Dog attacks in Mandurah: Owner education and action by the authorities greatly needed

Eileen Beitmanas suffered a broken arm after she was knocked over by a dog that mauled her dog Milo.
Eileen Beitmanas suffered a broken arm after she was knocked over by a dog that mauled her dog Milo.

Over the last 12 months, the Mandurah Mail has published countless stories related to dog attacks in the region - with the crescendo featured on this week's front page.

There have been almost 600 dog attacks reported to the City of Mandurah in the last two years, but no-one has been prosecuted as a result.

While this is certainly a complex issue and every case is different, it is abundantly clear the current system of dealing with these incidents just does not work.

The last victim story we covered earlier this month was of Eileen Beitmanas, pictured. The Mandurah resident suffered a broken arm after she was knocked down by a dog that mauled her pet Milo. She was left with $3000 in vet bills.

The offending pet owner initially provided a false name, before being tracked down through the City of Mandurah's Freedom of Information process - but was hit with a measly $400 fine.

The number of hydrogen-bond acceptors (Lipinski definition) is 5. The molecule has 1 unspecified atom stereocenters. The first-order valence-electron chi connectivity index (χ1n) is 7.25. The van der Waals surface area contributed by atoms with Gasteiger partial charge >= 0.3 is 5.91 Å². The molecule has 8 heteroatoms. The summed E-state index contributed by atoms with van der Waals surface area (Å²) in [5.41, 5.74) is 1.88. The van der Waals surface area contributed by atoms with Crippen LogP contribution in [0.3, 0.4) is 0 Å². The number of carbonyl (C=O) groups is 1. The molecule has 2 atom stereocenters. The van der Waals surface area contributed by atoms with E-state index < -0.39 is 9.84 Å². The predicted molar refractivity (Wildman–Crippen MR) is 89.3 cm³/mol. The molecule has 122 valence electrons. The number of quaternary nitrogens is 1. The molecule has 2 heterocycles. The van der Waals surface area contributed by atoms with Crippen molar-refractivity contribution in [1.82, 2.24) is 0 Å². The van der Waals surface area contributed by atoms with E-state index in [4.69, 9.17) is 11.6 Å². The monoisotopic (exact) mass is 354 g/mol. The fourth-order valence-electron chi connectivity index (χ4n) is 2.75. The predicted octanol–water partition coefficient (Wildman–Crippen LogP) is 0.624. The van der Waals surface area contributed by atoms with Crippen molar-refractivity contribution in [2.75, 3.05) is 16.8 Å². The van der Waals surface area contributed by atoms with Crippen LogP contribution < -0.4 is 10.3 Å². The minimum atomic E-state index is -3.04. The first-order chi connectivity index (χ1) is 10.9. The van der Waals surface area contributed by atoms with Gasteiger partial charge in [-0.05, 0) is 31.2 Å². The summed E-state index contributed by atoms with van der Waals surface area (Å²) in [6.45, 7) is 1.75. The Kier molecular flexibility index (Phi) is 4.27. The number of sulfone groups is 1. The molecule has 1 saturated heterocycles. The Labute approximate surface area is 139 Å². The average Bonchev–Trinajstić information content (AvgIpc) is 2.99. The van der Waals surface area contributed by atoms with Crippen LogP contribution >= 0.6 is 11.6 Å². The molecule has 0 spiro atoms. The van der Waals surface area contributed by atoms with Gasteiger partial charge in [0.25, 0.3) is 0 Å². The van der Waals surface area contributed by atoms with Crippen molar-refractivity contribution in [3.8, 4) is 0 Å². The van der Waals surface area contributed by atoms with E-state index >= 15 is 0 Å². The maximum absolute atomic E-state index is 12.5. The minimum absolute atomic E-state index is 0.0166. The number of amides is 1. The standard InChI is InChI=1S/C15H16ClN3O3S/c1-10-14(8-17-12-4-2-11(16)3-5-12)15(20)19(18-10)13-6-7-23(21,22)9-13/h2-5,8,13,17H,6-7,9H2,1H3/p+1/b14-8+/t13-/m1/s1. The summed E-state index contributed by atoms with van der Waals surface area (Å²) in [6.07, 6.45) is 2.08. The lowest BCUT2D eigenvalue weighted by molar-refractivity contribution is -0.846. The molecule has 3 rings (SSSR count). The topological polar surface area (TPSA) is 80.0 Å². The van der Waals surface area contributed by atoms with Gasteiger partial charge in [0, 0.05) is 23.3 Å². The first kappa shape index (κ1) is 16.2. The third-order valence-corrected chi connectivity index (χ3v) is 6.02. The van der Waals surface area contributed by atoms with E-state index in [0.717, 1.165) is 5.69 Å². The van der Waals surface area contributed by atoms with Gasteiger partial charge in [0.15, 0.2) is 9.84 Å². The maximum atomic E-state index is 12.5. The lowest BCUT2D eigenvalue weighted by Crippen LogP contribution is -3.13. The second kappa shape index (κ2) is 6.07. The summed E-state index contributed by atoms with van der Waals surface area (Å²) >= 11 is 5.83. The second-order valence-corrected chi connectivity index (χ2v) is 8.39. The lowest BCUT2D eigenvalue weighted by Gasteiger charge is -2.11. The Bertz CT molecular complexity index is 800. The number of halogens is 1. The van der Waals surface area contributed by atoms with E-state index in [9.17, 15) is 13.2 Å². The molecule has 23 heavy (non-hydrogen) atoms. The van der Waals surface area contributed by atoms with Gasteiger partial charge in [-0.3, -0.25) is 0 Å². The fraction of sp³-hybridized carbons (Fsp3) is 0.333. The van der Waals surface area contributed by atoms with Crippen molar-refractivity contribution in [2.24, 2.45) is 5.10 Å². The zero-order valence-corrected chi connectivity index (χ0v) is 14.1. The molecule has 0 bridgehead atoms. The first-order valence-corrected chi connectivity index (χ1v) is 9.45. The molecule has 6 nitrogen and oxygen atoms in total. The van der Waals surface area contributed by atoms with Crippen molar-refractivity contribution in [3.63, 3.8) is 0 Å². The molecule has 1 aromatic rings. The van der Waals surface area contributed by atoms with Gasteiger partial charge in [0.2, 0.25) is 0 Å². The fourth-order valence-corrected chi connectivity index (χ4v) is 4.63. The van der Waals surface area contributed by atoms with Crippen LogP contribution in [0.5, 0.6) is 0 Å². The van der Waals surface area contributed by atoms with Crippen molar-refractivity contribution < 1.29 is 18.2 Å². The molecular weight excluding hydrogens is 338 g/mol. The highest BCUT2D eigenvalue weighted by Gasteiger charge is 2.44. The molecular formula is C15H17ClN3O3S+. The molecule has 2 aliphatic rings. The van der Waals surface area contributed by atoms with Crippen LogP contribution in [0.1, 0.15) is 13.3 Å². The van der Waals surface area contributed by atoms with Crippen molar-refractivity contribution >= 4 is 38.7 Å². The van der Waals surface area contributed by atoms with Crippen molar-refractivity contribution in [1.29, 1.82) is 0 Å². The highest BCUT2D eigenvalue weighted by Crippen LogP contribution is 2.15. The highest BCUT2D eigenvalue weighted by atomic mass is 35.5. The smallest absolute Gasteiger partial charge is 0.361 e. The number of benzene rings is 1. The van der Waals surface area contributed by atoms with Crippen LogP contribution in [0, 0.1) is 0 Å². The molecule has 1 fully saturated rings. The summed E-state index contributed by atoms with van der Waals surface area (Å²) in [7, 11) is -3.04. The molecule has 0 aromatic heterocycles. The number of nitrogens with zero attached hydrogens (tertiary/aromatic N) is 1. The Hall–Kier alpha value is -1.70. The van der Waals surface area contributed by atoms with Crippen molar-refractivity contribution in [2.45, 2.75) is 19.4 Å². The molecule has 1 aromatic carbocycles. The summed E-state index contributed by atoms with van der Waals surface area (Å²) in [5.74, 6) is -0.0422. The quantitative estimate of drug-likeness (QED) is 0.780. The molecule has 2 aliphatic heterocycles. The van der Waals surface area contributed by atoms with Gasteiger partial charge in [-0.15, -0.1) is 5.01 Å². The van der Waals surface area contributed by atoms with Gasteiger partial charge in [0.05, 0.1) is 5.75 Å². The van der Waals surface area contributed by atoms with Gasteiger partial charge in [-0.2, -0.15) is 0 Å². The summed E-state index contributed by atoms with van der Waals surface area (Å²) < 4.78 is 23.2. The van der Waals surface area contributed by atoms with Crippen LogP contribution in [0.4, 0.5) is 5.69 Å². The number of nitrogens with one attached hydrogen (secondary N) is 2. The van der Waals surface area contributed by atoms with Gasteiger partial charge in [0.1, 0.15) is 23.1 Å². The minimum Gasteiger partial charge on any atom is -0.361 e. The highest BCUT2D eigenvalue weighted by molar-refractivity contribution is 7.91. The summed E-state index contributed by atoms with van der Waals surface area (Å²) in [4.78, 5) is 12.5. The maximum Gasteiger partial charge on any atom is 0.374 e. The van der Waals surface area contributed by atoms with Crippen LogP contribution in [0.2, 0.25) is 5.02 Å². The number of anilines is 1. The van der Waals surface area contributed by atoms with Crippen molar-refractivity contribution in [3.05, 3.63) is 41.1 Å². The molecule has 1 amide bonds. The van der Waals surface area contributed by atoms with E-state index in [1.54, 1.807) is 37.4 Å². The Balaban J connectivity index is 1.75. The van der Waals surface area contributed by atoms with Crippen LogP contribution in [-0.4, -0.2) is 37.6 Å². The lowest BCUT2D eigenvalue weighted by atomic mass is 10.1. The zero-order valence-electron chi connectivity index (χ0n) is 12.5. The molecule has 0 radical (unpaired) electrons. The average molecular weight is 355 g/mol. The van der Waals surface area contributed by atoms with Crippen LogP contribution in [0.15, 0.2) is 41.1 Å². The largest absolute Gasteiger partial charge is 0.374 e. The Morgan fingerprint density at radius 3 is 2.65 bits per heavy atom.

In what world is this fair?

Ms Beitmanas is left physically and emotionally shaken, out of pocket and scared the offending dog will strike again.

The dog owner gets a slap on the wrist, despite his deceit and clear inability to control the offending animal.

The July 25 front page of the Mandurah Mail.

The July 25 front page of the Mandurah Mail.

Yes, local governments have a tough time applying the legislation given the complexities of each case.

Yes, the Dog Act 1976 is currently being reviewed by the state government.

Yes, dog attacks are not only an issue in Mandurah but plenty of other places elsewhere too.

But, it's now time for two things to happen.

Firstly, our authorities need to display less bark and more bite when dealing with offenders, with the current punishments completely inadequate.

For every action there is a consequence, but in this case the punishment does not match the crime.

The City of Mandurah has pledged tougher action - it's time to act.

Secondly, as suggested by Mandurah canine behavioural therapist Holly Drage earlier this year, the lack of education and understanding from dog owners must be addressed.

With dog attacks the fault of the owner, not the animal, there needs to be some provision for pet owner education in the state government's revised legislation later this year.

Gareth McKnight is the Mandurah Mail's editor.